Hendrix v. USA

Filing 10

MEMORANDUM AND ORDER re: 1 MOTION to Vacate, Set Aside or Correct Sentence (2255) filed by Petitioner James Richard Hendrix; Finally, because the officers were acting in accordance with established Eighth Circuit precedence at the time they plac ed the device, no legitimate purpose is served by the exclusionary rule and the evidence should not have been suppressed after the fact. For the foregoing reasons, Hendrix's § 2255 motion is DENIED. Signed by District Judge Stephen N. Limbaugh, Jr on 6/5/2013. (JMC)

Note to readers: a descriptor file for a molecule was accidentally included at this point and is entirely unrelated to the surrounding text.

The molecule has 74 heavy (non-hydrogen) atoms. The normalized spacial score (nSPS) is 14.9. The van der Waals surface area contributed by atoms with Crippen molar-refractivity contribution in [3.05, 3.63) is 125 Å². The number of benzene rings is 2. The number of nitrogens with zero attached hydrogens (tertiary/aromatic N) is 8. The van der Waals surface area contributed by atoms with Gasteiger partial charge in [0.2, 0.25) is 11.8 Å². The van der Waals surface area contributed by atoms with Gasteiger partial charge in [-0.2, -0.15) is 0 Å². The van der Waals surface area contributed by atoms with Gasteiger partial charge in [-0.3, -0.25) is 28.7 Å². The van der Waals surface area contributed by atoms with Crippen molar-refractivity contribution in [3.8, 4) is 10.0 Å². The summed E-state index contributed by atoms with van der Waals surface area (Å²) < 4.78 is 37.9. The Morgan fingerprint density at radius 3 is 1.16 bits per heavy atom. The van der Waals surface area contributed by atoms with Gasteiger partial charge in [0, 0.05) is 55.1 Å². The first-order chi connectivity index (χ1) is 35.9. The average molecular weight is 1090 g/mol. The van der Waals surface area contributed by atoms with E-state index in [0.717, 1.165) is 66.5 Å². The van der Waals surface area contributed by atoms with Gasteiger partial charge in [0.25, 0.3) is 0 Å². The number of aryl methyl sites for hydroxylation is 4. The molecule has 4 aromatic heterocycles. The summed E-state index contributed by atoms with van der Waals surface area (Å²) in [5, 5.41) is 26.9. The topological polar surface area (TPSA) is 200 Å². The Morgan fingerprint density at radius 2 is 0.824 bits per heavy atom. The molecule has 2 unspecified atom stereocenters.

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UNITED STATES DISTRICT COURT EASTERN DISTRICT OF MISSOURI SOUTHEASTERN DIVISION JAMES RICHARD HENDRIX, Petitioner, vs. UNITED STATES OF AMERICA, Respondent. ) ) ) ) ) ) ) ) ) Case No. 1:12CV00017 SNLJ MEMORANDUM AND ORDER This case is a motion under 28 U.S. C. § 2255 to vacate, set aside or correct sentence by James Richard Hendrix, a person in federal custody. On November 8, 2010, Hendrix plead guilty before this Court to the offense of conspiracy to manufacture methamphetamine and, on February 8, 2011, this Court sentenced Hendrix to the Bureau of Prisons for a term of 120 months, a sentence within the sentencing guideline range. Hendrix’s § 2255 action, which is based on several allegations of ineffective assistance of counsel, is fully briefed and ripe for disposition. I. PROCEDURAL HISTORY On September 19, 2009, the SEMO DTF received information from a reliable confidential source that had spoken to James “Turkey” Myers earlier that day. Plea Stip, p. 9. Myers told the source that he and “Jimmy” were going to cook meth in Marble Hill. Id. Officers then established surveillance on Myers’ vehicle which was located in Chaffee, Missouri. Plea Stip, p. 10. While not reflected in the plea stipulation, Agents had placed a GPS tracking device on Myer’s vehicle while it was parked on a public street. A combination of electronic and traditional visual surveillance was used by the officers to follow Myers’ vehicle on the night in question. Officers followed the vehicle to a parking lot at Route K and County Road 317 where Myers stopped for a couple of minutes, apparently to pick up James Hendrix, as officers later located Hendrix’s vehicle at that parking lot. Id. The pair was then followed to a self storage facility near Glen Allen, Missouri. Id. There, officers observed Myers’ vehicle turn off and travel up a logging road behind the facility. Id. Approximately one hour and fifteen minutes later, the vehicle left the area and was subsequently stopped by a MSHP Trooper for a traffic violation. Id. Occupying the vehicle was the owner and driver Myers, and Hendrix, who was the sole passenger. Id. Myers and Hendrix gave conflicting accounts of where they had been earlier that evening. Id. Both men consented to a search, but no drugs or other illegal items were recovered. Id. Officers then went to the wooded area near the storage sheds where they located a dumped methamphetamine lab where Myers vehicle had been parked . Id. Officers retrieved a 1 blue plastic tote that contained two empty 120 Milligram dose Equate (Walmart) brand pseudoephedrine boxes (total of 4.8 grams of pseudoephedrine) and an empty Power-Aid bottle. (Plea Stip, p. 11) A sample was taken of the meth lab waste located in another bottle. Id. The Power Aid bottle was swabbed for DNA and submitted to the MSHP Lab. Id. The sample of lab waste came back positive for trace amounts of methamphetamine and pseudoephedrine. Id. The DNA swab from the Power-Aid bottle was consistent with the DNA profile of James Hendrix, who could not be excluded as the source with an approximate 1 Although officers had seen the car pull off the road at that location, they did not physically follow it up the logging road. Officers were able to locate the methamphetamine lab dump site due to the use of the GPS tracking device. While it is possible that they may have found the dump site independently through tire tracks, it is highly unlikely to have been the case. frequency of 1 in 1.328 quintillion. (Id) Walmart records indicate that Hendrix purchased a box of 120 milligram Equate brand pseudoephedrine pills at the Jackson Walmart store the day before. Id. Records also indicated that a relative of Myers had purchased a box of 120 milligram Equate brand pseudoephedrine pills at the Cape Girardeau Walmart store at approximately 1:00 p.m. on September 19, 2009. Id. When the relative was interviewed by officers, they related that they had purchased pseudoephedrine pills on several occasions and passed them on to Myers. Id. Investigation revealed that between January 2, 2009 and September 18, 2009, that Hendrix and his associates purchased a total of 66.24 grams of pseudoephedrine which should be attributable to him as relevant conduct. Id. Hendrix and Myer were both indicted by the Federal Grand Jury Sitting in Cape Girardeau, Missouri on August 16, 2010 and were charged with Conspiring to Manufacture Methamphetamine in violation of Title 21, United States Code, Sections 841(a)(1) and 846. Hendrix would ultimately waive his right to pursue pretrial motions and plead guilty as charged on November 8, 2010. On February 8, 2011, Hendrix was sentenced to a term of 120 months imprisonment to be followed by three years of mandatory supervised release. No appeal was filed, however Hendrix filed his Motion to Vacate the Sentence on February 6, 2012, herein. II. NEED FOR EVIDENTIARY HEARING AND BURDEN OF PROOF 28 U.S.C. § 2255 provides, in pertinent part: Unless the motion and the files and records of the case conclusively show that the prisoner is not entitled to relief, the court shall . . . grant a prompt hearing thereon. Rule 4(b) of the Rules Governing Section 2255 Proceedings for the United States District Court states: The motion, together with all the files, records, transcripts, and correspondence relating to the judgment under attack, shall be examined promptly by the judge to whom it is assigned. If it plainly appears from the face of the motion and any annexed exhibits in the prior proceedings in the case that the movant is not entitled to relief in the district court, the judge shall make an order for its summary dismissal and cause the movant to be notified. When a petition is brought under § 2255, the petitioner bears the burden of establishing the need for an evidentiary hearing. In determining whether petitioner is entitled to an evidentiary hearing the court must take many of petitioner’s factual averments as true, but the court need not give weight to conclusory allegations, self interest and characterizations, discredited inventions, or opprobrious epithets. United States v. McGill, 11 F.3d 223, 225 (1st Cir. 1993). A hearing is unnecessary when a Section 2255 motion (1) is inadequate on its face, or (2) although facially adequate is conclusively refuted as to the alleged facts by the files and the records of the case. Id. at 225-6. See also United States v. Robinson, 64 F.3d 403 (8th Cir. 1995); Engelen v. United States, 68 F.3d 238, 240 (8th Cir. 1995). When all the information necessary for the court to make a decision with regard to claims raised in a 2255 motion is included in the record, there is no need for an evidentiary hearing. Rogers v. United States, 1 F.3d 697, 699 (8th Cir. 1993). An evidentiary hearing is unnecessary where the files and records conclusively show petitioner is not entitled to relief. United States v. Schmitz, 887 F.2d 843, 844 (8th Cir. 1989); Dall v. United States, 957 F.2d 571, 573 (8th Cir. 1992). III. DISCUSSION Hendrix’s claim is both succinct and factually accurate. Federal Agents placed a GPS tracking device on a vehicle without a warrant and the evidence from the tracking device was used in the prosecution of this case. § 2255 Motion, p. 3 Hendrix is also correct that the Supreme Court’s decision in United States v. Jones, 132 S.Ct. 945 (2012), has changed the legal landscape concerning the use of GPS tracking devices, however it does not necessarily follow that Hendrix is entitled to have his conviction set aside. The Court in Jones simply found that “the government’s installation of a GPS device on a target’s vehicle, and its use of that device to monitor the vehicle’s movements, constitutes a search.” Id. at 950. A. HENDRIX HAS WAIVED HIS RIGHT TO CONTEST THE CONVICTION. As a part of the plea agreement that Hendrix entered into with the Government, Hendrix waived his right to appeal on pretrial issues, which would include search and seizure issues: In the event the Court accepts the plea, as part of this agreement, both the defendant and the government hereby waive all rights to appeal all nonjurisdictional issues including, but not limited to, any issues relating to pretrial motions, hearings and discovery and any issues relating to the negotiation, taking or acceptance of the guilty plea or the factual basis for the plea. Plea Stip.,p. 3. Hendrix also waived his right to contest the conviction in any post conviction proceedings such as this one. The defendant further agrees to waive all rights to contest the conviction or sentence in any post-conviction proceeding, including one pursuant to Title 28, United States Code, Section 2255, except for claims of prosecutorial misconduct or ineffective assistance of counsel at the time of sentencing. Plea Stip. pp. 3-4. Negotiated waivers of appellate rights and rights to pursue post-conviction relief have been routinely upheld by the Eighth Circuit. See United States v. Rutan, 956 F.2d 827, 829 (8th Cir. 1992) (waiver of the right to appeal a sentence contained in a plea agreement is enforceable); United States v. His Law, 85 F.3d 379 (8th Cir. 1996). In DeRoo v. United States, 223 F.3d 919 (8th Cir. 2000), DeRoo pleaded guilty pursuant to the terms of a plea agreement providing that DeRoo waived any right to appeal the judgment and sentence and a waiver of all rights to contest his conviction or sentence in any post-conviction proceeding pursuant to 28 U.S.C. § 2255. After being sentenced, however, DeRoo filed a motion under 28 U.S.C. § 2255 to vacate, set aside, or correct his sentence, claiming that he had been denied effective assistance of counsel on various grounds. In addressing the Government’s claim that DeRoo had waived his right to file a motion for post-conviction relief under §2255, the Eighth Circuit noted that, “As a general rule, we see no reason to distinguish the enforceability of a waiver of direct-appeal rights from a waiver of collateral-attack rights in the plea agreement context.” Id. at 923. The chief virtues of a plea agreement of speed, economy, and finality “are promoted by waivers of collateral appeal rights as much as by waivers of direct appeal rights. Waivers preserve the finality of judgments and sentences, and are of value to the accused to gain concessions from the government.” Id. However, “the decision to be bound by the provisions of the plea agreement, including the waiver provisions, must be knowing and voluntary.” Id., citing United States v. Morrison, 171 F.3d 567, 568 (8th Cir. 1999). Independent of the waivers contained in the written plea stipulation, Hendrix as a matter of law, has waived his right to contest his conviction based on a violation of his constitutional rights which is alleged to have occurred prior to the entry of his plea of guilty herein: When a criminal defendant has solemnly admitted in open court that he is in fact guilty of the offense with which he is charged, he may not thereafter raise independent claims relating to the deprivation of constitutional rights that occurred prior to the entry of the guilty plea. Tollett v. Henderson, 411 U.S. 258, 266 (1973), 93 S.Ct. 1602, 1608. Any right that Hendrix may have had to challenge his conviction on the basis of a change in the law concerning the use of a GPS tracker without a warrant, has been waived. B. APPLICATION OF UNITED STATES v. JONES IS NOT RETROACTIVE. Generally speaking, when a Supreme Court decision results in a new rule of criminal procedure, that rule applies to all criminal cases still pending on appeal, but as to convictions that are final the new rule only applies in very limited circumstances. Never Misses a Shot v. United States, 413 F.3d 781, 783 (8th Cir. 2005). New procedural rules generally do not apply retroactively unless the rule is of a “watershed” magnitude implicating the fundamental fairness and accuracy of the criminal proceedings. Id. This rule has been consistently applied in the Eighth Circuit, with the Court refusing to apply changes in the law retroactively for cases where the judgement of conviction was final and the matter was not on direct appeal. (See: Never Misses a Shot v. United States, 413 F.3d 781, 783 (8th Cir. 2005) (Refusing to apply Booker retroactively), United States v. Moss, 252 F.3d 993, 1000 (8th Cir. 2001) (Refusing to apply Apprendi retroactively), Hodge v. United States, 602 F.3d 935, 938 (8th Cir. 2010) (refusing to apply Gall retroactively). Nothing in Jones would seem to indicate that the Court intended to apply the rule retroactively, and certainly not in cases like Hendrix’s, where his conviction was already final long before the change in the law. C. HENDRIX LACKS STANDING TO CHALLENGE THE SEARCH. The record in this case clearly indicates that Meyer and not Hendrix was the owner and driver of the vehicle upon which the officers had placed the GPS tracking device. Plea stip pp. 9-10. Hendrix was only a passenger in the vehicle. Id. As such, Hendrix does not have standing to challenge the attachment of the GPS device in the first place. Hendrix had neither a reasonable expectation of privacy, nor a property interest in the vehicle. In United States v. Barragan, 379 F.3d 524, 530 (8th Cir. 2004), the Court of Appeals found that a “mere passenger” who was asleep in the back seat of the vehicle lacked standing to challenge the search of the vehicle. In United States v. Marquez, 605 F.3d 604 (8th Cir. 2010), DEA Agents had placed a GPS tracker on a vehicle used by members of a drug conspiracy, and used the data obtained to connect a defendant with the conspiracy. In rejecting the defendant’s contention that the placement of the GPS device was an unlawful search the Court said: A defendant lacks standing to contest the search of a place to which he has an insufficiently close connection. Acosta neither owned nor drove the Ford and was only an occasional passenger therein. He therefore lacked standing to contest the installation and use of the GPS device. Id. at 609. While the state of the law concerning the use of GPS devices has changed with the decision in Jones, the requirement for standing to challenge that use has not. Here, Hendrix neither owned, nor was driving the vehicle which was owned by Myers. As such, Hendrix simply does not have standing to challenge the search of the vehicle, even if it could be retroactively applied to him. D. BECAUSE THE USE OF THE GPS DEVICE WAS NOT IMPROPER AT THE TIME OF THE INVESTIGATION, SUPPRESSION IS NOT MERITED. In the event that Jones were to be applied retroactively to Hendrix’s case, and he had the standing to challenge the search, it does not necessarily follow that suppression would be the appropriate remedy. In Davis v. United States, 131 S.Ct. 2419 (2011), the defendant had been prosecuted as a result of evidence discovered during the search of a vehicle in which he was riding at the time of his arrest. Id. at 2427. Subsequent to being arrested Davis was handcuffed and placed in the back of a police car. Id. Officers then returned to the car and conducted a search of the vehicle incident to that arrest. Id. While Davis’ case was still pending on direct appeal the Supreme Court decided Arizona v. Gant, 556 U.S. 332 (2009), which severely restricted the permissible scope of vehicle searches incident to arrest. The Eleventh Circuit applied Gant and determined that Davis’ Fourth Amendment rights had in fact been violated, but did not suppress the evidence, concluding that penalizing the arresting officer for following binding appellate precedent would do nothing to deter Fourth Amendment violations. Davis at 2427. The United States Supreme Court held that evidence recovered in a search conducted in objectively reasonable reliance on binding appellate precedent is not subject to the exclusionary rule. Id. at 2435. In Hendrix’s case, similar circumstances existed at the time of the use of the GPS device. In the Eight Circuit, prior to Jones, the rational behind the case law concerning GPS use was based upon the premise that a person traveling in an automobile on public streets has no reasonable expectation of privacy in his movements from one place to another. United States v. Knotts, 460 U.S. 276, 281 (1983). Knotts also stood for the proposition that where electronic monitoring does not invade upon a legitimate expectation of privacy, no search has occurred. Id. at 285. Contrast this to warrantless electronic monitoring in a private residence, which is considered to be an unreasonable violation of the resident’s reasonable expectation of privacy. United States v. Karo, 468 U.S. 705, 714-716 (1984). This was the state of the law which lead the Eighth Circuit to conclude concerning the use of GPS devices that: ...when police have reasonable suspicion that a particular vehicle is transporting drugs, a warrant is not required when, while the vehicle is parked in a public place, they install a non-invasive GPS tracking device on it for a reasonable period of time. United States v. Marquez, 605 F.3d 604, 610 (8th Cir. 2010) Simply put, that was the law in effect at the time the agents placed a GPS device on Myers’ car, in which Hendrix was a passenger. The agents were simply not required to obtain a search warrant prior to placing a GPS tracker on Myer’s vehicle. Under the Supreme Court’s holding in Davis, none of the evidence which was discovered as a result of that action should be subject to the exclusionary rule. IV. CONCLUSION Hendrix has not established that he is entitled to relief in this matter. There is no dispute as to the facts. The issue is one of whether or not this Court should apply Jones retroactively to vacate Hendrix’ conviction which was final long before the new rule was announced. Nothing indicates that Jones was ever intended to be applied retroactively, and the holding in the case is not of a nature that would normally be subject to retroactive application anyway. Even if Jones was to be applied retroactively, it would not help Hendrix out, as he has waived his right to contest that issue as a result of his plea of guilty. Even had he chosen to litigate that issue as opposed to waiving it, he could not have prevailed even under the new Jones standard, as he was merely a passenger in someone else’s vehicle and did not have standing to challenge the placement of the tracker on the vehicle. Finally, because the officers were acting in accordance with established Eighth Circuit precedence at the time they placed the device, no legitimate purpose is served by the exclusionary rule and the evidence should not have been suppressed after the fact. For the foregoing reasons, Hendrix’s § 2255 motion is DENIED. SO ORDERED this 5th day of June, 2013. _____________________________________ STEPHEN N. LIMBAUGH, JR. UNITED STATES DISTRICT JUDGE